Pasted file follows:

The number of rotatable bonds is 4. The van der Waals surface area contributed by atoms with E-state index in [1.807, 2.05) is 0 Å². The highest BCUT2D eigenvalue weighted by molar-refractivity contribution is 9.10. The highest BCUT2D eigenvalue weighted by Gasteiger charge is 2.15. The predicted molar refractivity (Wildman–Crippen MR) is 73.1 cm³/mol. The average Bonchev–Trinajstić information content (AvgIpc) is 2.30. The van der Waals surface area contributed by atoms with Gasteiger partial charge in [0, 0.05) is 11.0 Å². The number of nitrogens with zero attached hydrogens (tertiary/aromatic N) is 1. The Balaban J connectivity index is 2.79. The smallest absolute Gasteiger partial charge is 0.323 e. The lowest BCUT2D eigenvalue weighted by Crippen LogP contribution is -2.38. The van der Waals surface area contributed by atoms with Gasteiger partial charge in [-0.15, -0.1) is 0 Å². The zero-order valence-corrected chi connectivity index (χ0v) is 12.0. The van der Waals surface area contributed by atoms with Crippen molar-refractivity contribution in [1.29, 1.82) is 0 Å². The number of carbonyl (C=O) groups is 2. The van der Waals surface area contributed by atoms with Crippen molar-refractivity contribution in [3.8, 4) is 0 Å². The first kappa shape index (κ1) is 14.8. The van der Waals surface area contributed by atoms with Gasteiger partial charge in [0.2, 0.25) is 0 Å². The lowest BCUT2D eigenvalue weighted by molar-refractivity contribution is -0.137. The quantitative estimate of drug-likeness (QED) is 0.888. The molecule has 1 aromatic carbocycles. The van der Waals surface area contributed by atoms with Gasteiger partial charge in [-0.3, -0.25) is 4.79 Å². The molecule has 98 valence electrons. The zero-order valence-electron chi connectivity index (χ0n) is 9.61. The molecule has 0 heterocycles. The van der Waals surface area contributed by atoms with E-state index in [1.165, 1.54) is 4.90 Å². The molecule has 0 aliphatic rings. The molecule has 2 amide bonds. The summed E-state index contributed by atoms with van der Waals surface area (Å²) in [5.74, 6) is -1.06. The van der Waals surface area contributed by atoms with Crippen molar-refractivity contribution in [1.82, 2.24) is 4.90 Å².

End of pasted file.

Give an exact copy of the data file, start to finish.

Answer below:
The number of rotatable bonds is 4. The van der Waals surface area contributed by atoms with E-state index in [1.807, 2.05) is 0 Å². The highest BCUT2D eigenvalue weighted by molar-refractivity contribution is 9.10. The highest BCUT2D eigenvalue weighted by Gasteiger charge is 2.15. The predicted molar refractivity (Wildman–Crippen MR) is 73.1 cm³/mol. The average Bonchev–Trinajstić information content (AvgIpc) is 2.30. The van der Waals surface area contributed by atoms with Gasteiger partial charge in [0, 0.05) is 11.0 Å². The number of nitrogens with zero attached hydrogens (tertiary/aromatic N) is 1. The Balaban J connectivity index is 2.79. The smallest absolute Gasteiger partial charge is 0.323 e. The lowest BCUT2D eigenvalue weighted by Crippen LogP contribution is -2.38. The van der Waals surface area contributed by atoms with Gasteiger partial charge in [-0.15, -0.1) is 0 Å². The zero-order valence-corrected chi connectivity index (χ0v) is 12.0. The van der Waals surface area contributed by atoms with Crippen molar-refractivity contribution in [1.29, 1.82) is 0 Å². The number of carbonyl (C=O) groups is 2. The van der Waals surface area contributed by atoms with Crippen molar-refractivity contribution in [3.8, 4) is 0 Å². The first kappa shape index (κ1) is 14.8. The van der Waals surface area contributed by atoms with Gasteiger partial charge in [0.2, 0.25) is 0 Å². The lowest BCUT2D eigenvalue weighted by molar-refractivity contribution is -0.137. The quantitative estimate of drug-likeness (QED) is 0.888. The molecule has 1 aromatic carbocycles. The van der Waals surface area contributed by atoms with Gasteiger partial charge in [-0.3, -0.25) is 4.79 Å². The molecule has 98 valence electrons. The zero-order valence-electron chi connectivity index (χ0n) is 9.61. The molecule has 0 heterocycles. The van der Waals surface area contributed by atoms with E-state index in [1.165, 1.54) is 4.90 Å². The molecule has 0 aliphatic rings. The molecule has 2 amide bonds. The summed E-state index contributed by atoms with van der Waals surface area (Å²) in [5.74, 6) is -1.06. The van der Waals surface area contributed by atoms with Crippen molar-refractivity contribution in [1.82, 2.24) is 4.90 Å².